Helene in a Fur Coat

The Fur ("Het Pelsken") by Peter Paul Rubens, 1630s

“Let it slip from your shoulder my kleine bruid.”

Helene blushed. The negotiations had begun an hour ago, leaving her petticoats in a pile on the divan, her corset slung over the chair, and her red dress on the floor beneath her like a rug. Only the fur was left.

“But husband, people will see this painting. The Janssens. The Duponts. The mayor.” Her breath hung in a cloud in the chilly studio.

He tilted around the easel to peer at her. “Indeed. And when the Lady Janssens’s raven tresses have gone gray, when the mayor’s bones have turned to dust in his grave, and when the mortar has crumbled on the Dupont château, and the last stone falls, you will still be fresh as dew. You will forever be the meadow bloom of the sweetest May morning. You will be immortal.”

She let the coat fall to her waist.

150 words

This has been an edition of What Pegman Saw. To read more stories inspired by the prompt or to submit your own, click here.

Rubens spent the last ten years of his life in Belgium, where this photo of his second wife was painted. This was my attempt to decipher curious mix of wonder and triumph in her face.

24 Comments

  1. Ah, Rubens, the hero of every chubby lady. Love it. And you’ve captured Helene’s response so well. Rubens of the pen, ought we to call you? 🙂

    Liked by 2 people

    1. Hehe you made me giggle. He becomes more and more my hero with every passing year I’m afraid.

      Liked by 1 person

      1. An earthy man, I suspect. 🙂

        Liked by 2 people

  2. I love how you tried to imagine what this look is saying, a great idea for a series of prompts based on classic art! I wonder if she really believed him, or if he truly believed it himself – I suspect neither would have guessed the impact his paintings still have to this day. Nicely done.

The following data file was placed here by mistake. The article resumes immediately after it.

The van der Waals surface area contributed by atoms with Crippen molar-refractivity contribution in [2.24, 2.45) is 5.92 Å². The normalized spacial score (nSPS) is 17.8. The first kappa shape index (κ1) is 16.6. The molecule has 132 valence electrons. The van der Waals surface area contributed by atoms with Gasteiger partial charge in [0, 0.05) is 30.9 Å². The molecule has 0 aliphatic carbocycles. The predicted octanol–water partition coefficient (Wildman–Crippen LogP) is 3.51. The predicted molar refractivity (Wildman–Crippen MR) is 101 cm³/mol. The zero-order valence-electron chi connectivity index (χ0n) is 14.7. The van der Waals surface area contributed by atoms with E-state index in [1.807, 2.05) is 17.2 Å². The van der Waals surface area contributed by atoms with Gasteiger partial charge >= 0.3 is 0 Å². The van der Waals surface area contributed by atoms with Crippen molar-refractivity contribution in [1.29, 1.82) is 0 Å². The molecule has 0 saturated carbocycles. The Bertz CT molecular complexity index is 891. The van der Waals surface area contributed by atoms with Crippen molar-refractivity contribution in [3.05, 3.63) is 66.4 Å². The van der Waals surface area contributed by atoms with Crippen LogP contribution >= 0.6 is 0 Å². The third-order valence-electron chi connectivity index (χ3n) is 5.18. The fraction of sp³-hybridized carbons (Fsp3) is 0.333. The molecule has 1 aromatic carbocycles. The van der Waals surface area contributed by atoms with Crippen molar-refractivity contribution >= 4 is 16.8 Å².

Liked by 1 person

    1. What fun, that’s a great Idea for a prompt!

      I agree, I don’t think either of them could have imagined this future in which this painting moves us still.

      So great to see you 🙂

      Liked by 1 person

      1. Thank you, hope to be around a bit more often from now on – it’s been a while!

        Liked by 1 person

      2. I hope so. Looking forward to it!

        Like

  3. Lovely story. It is so difficult to describe human expression in an evocative way (especially since “Mona Lisa smile” is so overused.) You do an admirable job of putting the reader into the scene.

    Liked by 1 person

    1. Thanks J Hardy. Wish there were more words to capture expressions, especially the one on Helene’s face!

      Like

  4. Now, that was as romantic as it gets. Great story this week!

    Liked by 1 person

    1. Thanks so much Bear. I found her expression really inspiring 🙂

      Liked by 1 person

  5. How sweetly sexy! I like how you’ve interpreted her expression, and indeed, her husband was right: her beauty is immortal.

    Liked by 1 person

    1. Thanks for your kind words. Sweetly sexy was exactly where I was aiming, so your comment made my day. Welcome back, Joy!

      Liked by 1 person

      1. Yes, I noticed yours is pretty spicy too. Must be the weather. 😉

        Like

  6. You’re bang on the money this week, Karen! I agree completely about the look on her face, and you’ve uncovered the story beautifully…
    Your writing is getting better and better – kudos!

    Liked by 1 person

    1. Thank you so much Penny. What a lovely thing to say and a gratifying thing to hear. I pondered what she was thinking for quite awhile before I decided where to take this.

      Like

  7. What an extraordinary thing at that time – to paint your wife semi naked! Surely, that would have been a minor scandal? As others have said, you ‘paint’ a glorious picture here – of a marriage, of a man and a woman, of love and pride and trust too. Really lovely. As Penny says, your work improves all the time

    Liked by 1 person

    1. Lynn you are so very kind! I had the same thought you did–it had to be a scandal. In your story, the mother’s wisdom “Artists are cowards” doesn’t apply–not to this artist. Nor his muse. They had to be a tad fearless!

      Liked by 1 person

      1. It was a lovely read, Karen

        Like

  8. […] For my dear, generous beta readers, Maureen, Chris, Jane, Karen, Sammi, Jane and Lauren, I’m not giving up on finding Caro and Neil a home just yet. And […]

    Liked by 1 person

  9. peterkirsch

    I’d always assumed he just bribed her with sweets. She likely was oogling a plateful of stofé and appelflaps just to left of the easel. But that’s just me.

    I like how you so delicately persuaded her. I was half-undressed myself by the time I’d finished reading. 🙂

    Liked by 1 person

    1. HA! What a great comment. You made my day!

      Like

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